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North Carolina Newspapers

The Carolina union farmer. (Charlotte, N.C.) 1908-19??, April 17, 1913, Image 1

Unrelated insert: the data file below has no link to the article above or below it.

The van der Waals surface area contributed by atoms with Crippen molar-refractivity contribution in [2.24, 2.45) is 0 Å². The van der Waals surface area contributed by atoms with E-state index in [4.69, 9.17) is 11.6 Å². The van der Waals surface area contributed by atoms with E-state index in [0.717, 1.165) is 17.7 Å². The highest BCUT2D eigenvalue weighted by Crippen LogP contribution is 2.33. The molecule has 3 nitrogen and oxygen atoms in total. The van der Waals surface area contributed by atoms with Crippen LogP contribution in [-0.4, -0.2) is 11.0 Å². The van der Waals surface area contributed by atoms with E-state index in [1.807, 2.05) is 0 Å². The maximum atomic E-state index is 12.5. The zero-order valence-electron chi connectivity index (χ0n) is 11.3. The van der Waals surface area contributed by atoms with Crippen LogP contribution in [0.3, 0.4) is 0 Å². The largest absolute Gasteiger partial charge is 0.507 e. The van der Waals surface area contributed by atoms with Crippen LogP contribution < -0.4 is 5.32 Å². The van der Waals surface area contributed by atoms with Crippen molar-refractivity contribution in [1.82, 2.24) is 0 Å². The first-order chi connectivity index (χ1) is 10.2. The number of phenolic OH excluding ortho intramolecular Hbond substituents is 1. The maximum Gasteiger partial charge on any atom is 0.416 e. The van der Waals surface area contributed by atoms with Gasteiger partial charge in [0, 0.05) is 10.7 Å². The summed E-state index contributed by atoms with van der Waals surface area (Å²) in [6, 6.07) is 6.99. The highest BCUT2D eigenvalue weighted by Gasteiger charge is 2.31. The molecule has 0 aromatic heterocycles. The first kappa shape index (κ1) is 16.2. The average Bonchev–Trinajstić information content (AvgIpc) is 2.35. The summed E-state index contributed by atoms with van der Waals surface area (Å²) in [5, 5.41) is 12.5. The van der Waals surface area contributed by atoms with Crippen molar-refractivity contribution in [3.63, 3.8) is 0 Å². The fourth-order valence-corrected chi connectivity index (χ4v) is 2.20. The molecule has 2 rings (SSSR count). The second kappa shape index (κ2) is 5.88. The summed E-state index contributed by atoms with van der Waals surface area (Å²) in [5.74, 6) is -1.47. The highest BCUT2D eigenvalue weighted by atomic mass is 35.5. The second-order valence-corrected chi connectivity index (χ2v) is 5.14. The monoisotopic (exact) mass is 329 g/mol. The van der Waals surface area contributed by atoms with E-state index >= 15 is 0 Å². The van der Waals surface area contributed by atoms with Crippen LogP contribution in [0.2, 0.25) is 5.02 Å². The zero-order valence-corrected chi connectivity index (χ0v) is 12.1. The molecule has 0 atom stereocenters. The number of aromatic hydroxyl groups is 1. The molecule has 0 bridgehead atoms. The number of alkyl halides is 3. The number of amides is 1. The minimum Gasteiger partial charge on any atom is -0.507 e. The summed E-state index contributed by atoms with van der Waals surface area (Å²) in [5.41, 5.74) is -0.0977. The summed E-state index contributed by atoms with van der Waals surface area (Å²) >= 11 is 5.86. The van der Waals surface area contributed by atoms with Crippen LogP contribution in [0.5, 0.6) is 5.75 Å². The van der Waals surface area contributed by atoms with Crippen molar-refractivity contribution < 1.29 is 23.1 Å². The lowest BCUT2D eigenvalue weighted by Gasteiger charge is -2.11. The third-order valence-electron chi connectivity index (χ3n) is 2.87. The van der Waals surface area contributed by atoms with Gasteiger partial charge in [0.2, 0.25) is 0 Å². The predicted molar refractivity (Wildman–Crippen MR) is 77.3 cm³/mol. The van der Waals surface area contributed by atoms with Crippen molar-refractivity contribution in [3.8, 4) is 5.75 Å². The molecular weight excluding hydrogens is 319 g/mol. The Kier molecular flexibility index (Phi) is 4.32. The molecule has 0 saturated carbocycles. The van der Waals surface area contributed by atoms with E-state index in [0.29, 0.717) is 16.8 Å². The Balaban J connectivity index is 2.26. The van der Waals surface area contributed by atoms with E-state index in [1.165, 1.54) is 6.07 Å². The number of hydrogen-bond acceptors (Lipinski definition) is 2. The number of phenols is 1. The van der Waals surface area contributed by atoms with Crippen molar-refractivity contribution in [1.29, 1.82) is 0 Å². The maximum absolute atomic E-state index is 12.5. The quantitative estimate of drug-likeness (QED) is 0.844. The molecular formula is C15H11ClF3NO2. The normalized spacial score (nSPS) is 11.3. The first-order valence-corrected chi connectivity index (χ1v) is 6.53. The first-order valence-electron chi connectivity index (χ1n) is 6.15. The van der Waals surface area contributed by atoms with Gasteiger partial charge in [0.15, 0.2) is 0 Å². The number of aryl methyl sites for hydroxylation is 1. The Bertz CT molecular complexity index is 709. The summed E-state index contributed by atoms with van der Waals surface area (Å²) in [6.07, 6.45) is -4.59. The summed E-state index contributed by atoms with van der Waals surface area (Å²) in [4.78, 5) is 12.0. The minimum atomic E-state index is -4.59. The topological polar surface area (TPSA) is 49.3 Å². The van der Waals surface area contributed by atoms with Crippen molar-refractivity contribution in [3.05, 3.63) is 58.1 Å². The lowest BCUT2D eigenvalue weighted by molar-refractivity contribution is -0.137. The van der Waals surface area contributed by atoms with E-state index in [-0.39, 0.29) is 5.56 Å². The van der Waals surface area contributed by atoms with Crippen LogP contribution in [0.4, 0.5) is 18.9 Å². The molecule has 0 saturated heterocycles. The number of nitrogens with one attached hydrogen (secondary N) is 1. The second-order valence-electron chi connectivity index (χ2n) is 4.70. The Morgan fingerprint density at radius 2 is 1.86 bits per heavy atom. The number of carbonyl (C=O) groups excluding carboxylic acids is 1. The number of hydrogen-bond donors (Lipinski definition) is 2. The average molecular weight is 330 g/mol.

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k J CAROLINA Vnion Vol. VII.—No. 16 RALEIGH. N. C., APRIL 17, 1913. One Dollar a Year. lasei 1^ 1^^ eJ TAR HEEL SKETCHES. BY J. Z. GREEN. Editor Ashcraft, of the Monroe Enauirer, says: “Congress has a its hands in finding ways and '“ean^rreduce the high coat of liv- ing and at the same time make things we have to sell bring a When you come to think about it, that is a pretty big job to undertake, isn’t it? If reducing the high cost of living means 8-cent hen eggs, l^-cent bins 6-cent cotton. 12-cent hams etc for farmers, the sooner we the high cost of living alone the bet- Jer it will be for the country. m * * For the life of me I seen anything in the high cost of 1 ing for farmers to worry thit too many ^he take the profits of the farrn. consumers of the city can help rem edy the trouble if they will organize afconsumers and establish closer re lationship with the farmers, pay cash for their purchases, dispense with small deliveries or ’phone or ders etc. This economic proposition isn’t a legislative question. eity consumer, who is in his right ^ind will deliberately pay 65 per cent of the value of a product for the simple process of transferring i frnm nroducer to consumer, would he Liltify himself by contending that "government’’ should come to his re lief? is interested in better live stock. He ordered a 12 5-pound pig from Ten nessee and the express company charged him nine dollars ($9) for transporting that pig a distance of about three dundred miles, or a little over seven cents a pound. Last year I ordered a Guernsey calf shipped from Virginia and the express com pany held me up at this end of the line for sixteen dollars and ten cents! When I noticed a statement from an official of an express company the other day that the establishment of the parcels post had hit the express companies a hard lick, I was wonder ing how many folks had been hit hard licks by the express companies. * * * * * * T Inst an oat crop last year because rtidn’t put in my seed until the lat- J part of October and first of No- ^ mher I had always seeded my oat about that time of the year and IZ without exception l-ajveeted “ nH crops. But the winter of 1911- frtas so cold and there was so nh rain that it caused the oats to “fin the ground and I got no stand, [“relate this experience to call atten- lon to uncertainties which are not “ with in other occupations, i® ‘^“plemenT of uncertainty • due to weather conditions, over which farm- ifave no control, make it impos- siUe to succeed by any fixed rule and regardless of the knowledge of farm- f®! the man who depends upon the must, at times.-meet with partial losses and sometimes total losses on account of unforeseen adverse weath- Ir conditions, and there is no way to entirely avoid them. ♦ ♦ ♦ A young farmer who lives near me “It’s unlawful to lend money in North Carolina for more than six per cent, but it’s lawful to swap the money for merchandise and charge fifty per cent interest on the mer chandise payable in money,’’ said a farmer in a small town in the eastern part of the State. The thought was suggested by a groupi of wagons at the side door of a “time’’ mercantile establishment. It isn’t anything un usual for a time merchant to charge 50 per cent interest on his merchan dise, and it doesn’t affect his stand ing in the Church just a little bit. We may be making a little advance ment in some respects morally, but if there has been any reform in the “business morals” of the country it isn’t indicated in commercial trans actions. ♦ * * While we are talking about “rural credits” it might be well to conduct a little educational campaign design ed to teach farmers to use their own cash assets intelligently. It is a well- known fact that a large per cent of our farmers do not know what to do with surplus money when they hap pen to get a little ahead. So they de posit it in the banks at four per cent. The banks in turn lend it to the time merchants and the time merchants, being law-abiding citizens, refuse to lend it to less fortunate farmers in violation of the six per cent interest law, but invest it in groceries and then lend the groceries to the needy customer at the modest rate of from 30 to 50 per cent interest. Beautiful system, isn’t it?—for the time mer chant.] Under this “system” the few farmers who, by denying their fami lies of many comforts and conven iences' of life, manage to acquire a little cash surplus immediately turn it over to the time merchant to capi talize his private money-making busi ness. This kind of “rural credit” sys tem stands very much in need of re form. With our very indefinitely defined purpose, and with numerous failures and much misdirected effort in trying to build co-operation from the top downward, it isn’t anything but nat ural that in many localities there should be a falling off of members. In some rural vicinities peculiar en vironment and a lack of efficient lo cal leadership make it impossible to maintain a local organization, and as a matter of course some Local Unions are on the suspended list. But I have been agreeably surprised this year to note the splendid growth in member ship of some of the oldest Local Un ions in the State. I confidently be lieve that if the State official family will get together upon the purpose to use the funds available for the pro motion of local co-operative enter prises, organized upon a purely co operative basis. North Carolina will not only hold the lead in all the States, but will take the lead in con structive Co-operation. The mongrel goose is generally the result of a mating between a Canada gander and some dark colored do mestic goose, usually an African or Toulouse. Sometimes these goslings are termed “mules” because of the fact that they are sterile. It is oc casionally true that a mongrel goose when kept for two or more years will lay a few eggs, but there is no re cord that goslings have ever been hatched from eggs laid by a mon grel goose. It is difficult to fatten mongrels properly until the cool weather of fall when they fatten readily. They are never sold as green geese, being reserved for the Thanksgiving and Christmas trade. The poultryman who follows a practical system does not complain of the work. System is a great labor saver in all occupations, and espe cially so in raising poultry. The man who has no regular method causes himself extra and unnecessary work, and it always “seems to pile up on him” at an inopportune time. —1 ■ aaaSSSM